“I’m not here to be a decision-maker. I want to provoke thought. My mind is very active,” Collins said Tuesday afternoon at the Advocate Center. “And I think to get into a room and to bounce ideas off each other or whatever, at the end of the day, Gar, Michael, Jerry, Pax will make those decisions. The beauty of it is is that when there’s a level of trust when you’re talking about things, you can speak openly and honestly with people knowing the only thing that matters is that whatever happens is the best for the franchise.”

Announcing Collins as a senior advisor to executive vice president John Paxson adds another voice to the Bulls’ braintrust and is probably an admission this rebuild will require more than what the Bulls already have, be it in terms of connections, observation and even innovation.

Collins’ connection to Paxson and Jerry Reinsdorf, a growing relationship with Michael Reinsdorf and ability to relate with Hoiberg due to the misery of coaching should align a front office to the floor in ways that has been in doubt for the past several seasons.

“Given Jerry's relationship and my relationship with Doug over the years, we thought, hey, let's see if maybe this isn't a good time for Doug to come back into the fold,” Paxson said. “So we approached him and it was very casual, no expectations other than he's been a friend of ours for so long. But the more we kind of dug into the prospects of this and what it means, the more we kept asking ourselves, why wouldn't we do this?”

Collins made it clear he won’t be giving up his family life, as he already has residence in Chicago and his son Chris is coaching Northwestern and a son-in-law coaching a high school team outside Philadelphia.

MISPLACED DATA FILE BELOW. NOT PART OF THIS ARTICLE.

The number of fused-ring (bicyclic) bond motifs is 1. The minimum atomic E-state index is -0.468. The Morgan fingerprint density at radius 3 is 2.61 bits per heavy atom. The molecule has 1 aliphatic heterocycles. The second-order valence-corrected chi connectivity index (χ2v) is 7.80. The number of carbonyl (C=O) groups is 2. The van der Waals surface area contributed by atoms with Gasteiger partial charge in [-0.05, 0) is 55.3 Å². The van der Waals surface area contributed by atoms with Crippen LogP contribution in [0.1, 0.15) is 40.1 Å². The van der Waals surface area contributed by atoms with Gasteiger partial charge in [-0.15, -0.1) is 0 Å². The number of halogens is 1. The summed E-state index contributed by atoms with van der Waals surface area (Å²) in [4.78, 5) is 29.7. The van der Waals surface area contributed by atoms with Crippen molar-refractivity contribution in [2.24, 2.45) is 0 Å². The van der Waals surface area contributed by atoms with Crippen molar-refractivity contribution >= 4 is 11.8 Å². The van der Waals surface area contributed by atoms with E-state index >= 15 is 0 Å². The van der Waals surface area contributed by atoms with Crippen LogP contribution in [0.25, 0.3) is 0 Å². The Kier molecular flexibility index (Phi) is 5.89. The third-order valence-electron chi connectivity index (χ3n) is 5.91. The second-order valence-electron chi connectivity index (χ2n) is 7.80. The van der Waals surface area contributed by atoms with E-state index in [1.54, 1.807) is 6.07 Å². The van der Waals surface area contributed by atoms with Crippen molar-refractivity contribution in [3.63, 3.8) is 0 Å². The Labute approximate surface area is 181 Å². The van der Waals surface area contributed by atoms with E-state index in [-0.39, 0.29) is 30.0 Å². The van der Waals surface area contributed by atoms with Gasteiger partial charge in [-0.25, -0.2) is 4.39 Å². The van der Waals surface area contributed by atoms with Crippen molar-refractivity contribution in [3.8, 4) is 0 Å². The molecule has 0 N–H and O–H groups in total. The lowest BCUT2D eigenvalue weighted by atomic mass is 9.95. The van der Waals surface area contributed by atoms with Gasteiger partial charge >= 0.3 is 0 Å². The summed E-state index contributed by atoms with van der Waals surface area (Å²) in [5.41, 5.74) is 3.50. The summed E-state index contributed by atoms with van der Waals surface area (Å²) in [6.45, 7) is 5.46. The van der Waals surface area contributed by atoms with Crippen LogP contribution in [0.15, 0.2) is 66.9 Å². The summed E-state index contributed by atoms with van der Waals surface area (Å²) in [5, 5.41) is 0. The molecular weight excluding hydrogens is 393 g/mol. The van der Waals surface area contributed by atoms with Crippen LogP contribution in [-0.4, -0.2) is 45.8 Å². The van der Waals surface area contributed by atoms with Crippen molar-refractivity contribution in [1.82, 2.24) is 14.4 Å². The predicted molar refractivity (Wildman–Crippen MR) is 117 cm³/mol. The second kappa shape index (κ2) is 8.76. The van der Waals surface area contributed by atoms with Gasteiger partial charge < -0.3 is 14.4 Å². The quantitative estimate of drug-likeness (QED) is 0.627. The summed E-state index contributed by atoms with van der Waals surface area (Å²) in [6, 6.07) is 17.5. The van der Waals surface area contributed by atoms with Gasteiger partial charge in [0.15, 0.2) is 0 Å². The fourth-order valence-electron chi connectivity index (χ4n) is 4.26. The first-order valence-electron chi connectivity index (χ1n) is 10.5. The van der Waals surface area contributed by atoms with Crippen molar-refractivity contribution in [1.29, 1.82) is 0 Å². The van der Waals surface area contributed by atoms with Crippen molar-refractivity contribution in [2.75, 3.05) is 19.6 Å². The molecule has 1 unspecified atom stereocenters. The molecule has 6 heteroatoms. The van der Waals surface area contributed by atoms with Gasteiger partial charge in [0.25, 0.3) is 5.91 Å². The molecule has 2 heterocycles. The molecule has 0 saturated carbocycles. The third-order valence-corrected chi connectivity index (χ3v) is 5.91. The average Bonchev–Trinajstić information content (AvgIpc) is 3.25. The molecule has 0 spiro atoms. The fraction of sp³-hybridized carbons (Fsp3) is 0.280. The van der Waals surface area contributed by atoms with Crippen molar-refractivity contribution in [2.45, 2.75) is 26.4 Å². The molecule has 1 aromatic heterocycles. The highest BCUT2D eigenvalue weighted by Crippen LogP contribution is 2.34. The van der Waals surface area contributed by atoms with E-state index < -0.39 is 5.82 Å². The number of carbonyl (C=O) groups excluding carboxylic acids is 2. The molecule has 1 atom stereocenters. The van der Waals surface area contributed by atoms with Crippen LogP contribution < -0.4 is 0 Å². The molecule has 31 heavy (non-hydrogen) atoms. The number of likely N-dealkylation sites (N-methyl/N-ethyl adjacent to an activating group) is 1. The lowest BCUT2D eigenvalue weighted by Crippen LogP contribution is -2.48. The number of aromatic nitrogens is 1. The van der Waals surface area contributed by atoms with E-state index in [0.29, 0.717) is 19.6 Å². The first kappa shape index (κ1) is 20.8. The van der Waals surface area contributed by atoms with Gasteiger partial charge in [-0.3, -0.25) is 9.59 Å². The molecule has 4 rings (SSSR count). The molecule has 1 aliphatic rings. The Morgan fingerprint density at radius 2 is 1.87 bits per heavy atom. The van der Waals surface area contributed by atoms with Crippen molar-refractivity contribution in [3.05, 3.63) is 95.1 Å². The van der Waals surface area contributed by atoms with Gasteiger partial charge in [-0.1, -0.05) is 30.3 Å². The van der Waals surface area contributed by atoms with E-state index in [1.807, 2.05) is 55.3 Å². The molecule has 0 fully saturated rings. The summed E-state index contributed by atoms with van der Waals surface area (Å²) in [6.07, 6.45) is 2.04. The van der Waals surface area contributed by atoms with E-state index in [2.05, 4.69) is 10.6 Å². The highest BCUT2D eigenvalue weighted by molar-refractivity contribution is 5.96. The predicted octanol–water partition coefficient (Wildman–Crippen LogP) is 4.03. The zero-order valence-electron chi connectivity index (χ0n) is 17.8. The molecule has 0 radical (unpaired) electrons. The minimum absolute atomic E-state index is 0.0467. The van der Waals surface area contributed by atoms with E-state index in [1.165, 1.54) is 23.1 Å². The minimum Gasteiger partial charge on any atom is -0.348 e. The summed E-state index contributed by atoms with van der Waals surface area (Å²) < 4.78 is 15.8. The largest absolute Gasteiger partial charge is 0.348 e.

“The hours and the time commitment that Fred Hoiberg puts in on a day and the energy that he spends and being on the road and being away from his family,” Collins said. “(This) worked perfectly in my schedule when I talked to Pax that I could be a part of something special, the Chicago Bulls, and I love the Chicago Bulls.”

His energy and passion can light up a room, and though he tried his best to say that’s died down at age 66, claiming “I can sit and do a crossword puzzle for three hours now”, people wired like Collins don’t lose their fervor for the game.

“I think there’s this feeling that I’m a guy who’s always on and fired up,” Collins said.

But that fire and passion and presumably a willingness to be uncompromising with the truth should be something that’s welcome inside the Advocate Center. In addition to his acumen, one of Collins’ greatest strengths is his fervor, and it shouldn’t be scaled back.

That’s not how rebuilds work successfully. Lines have to be crossed and people have to be made uncomfortable in their line of thinking, even if it’s Paxson or Hoiberg or general manager Gar Forman.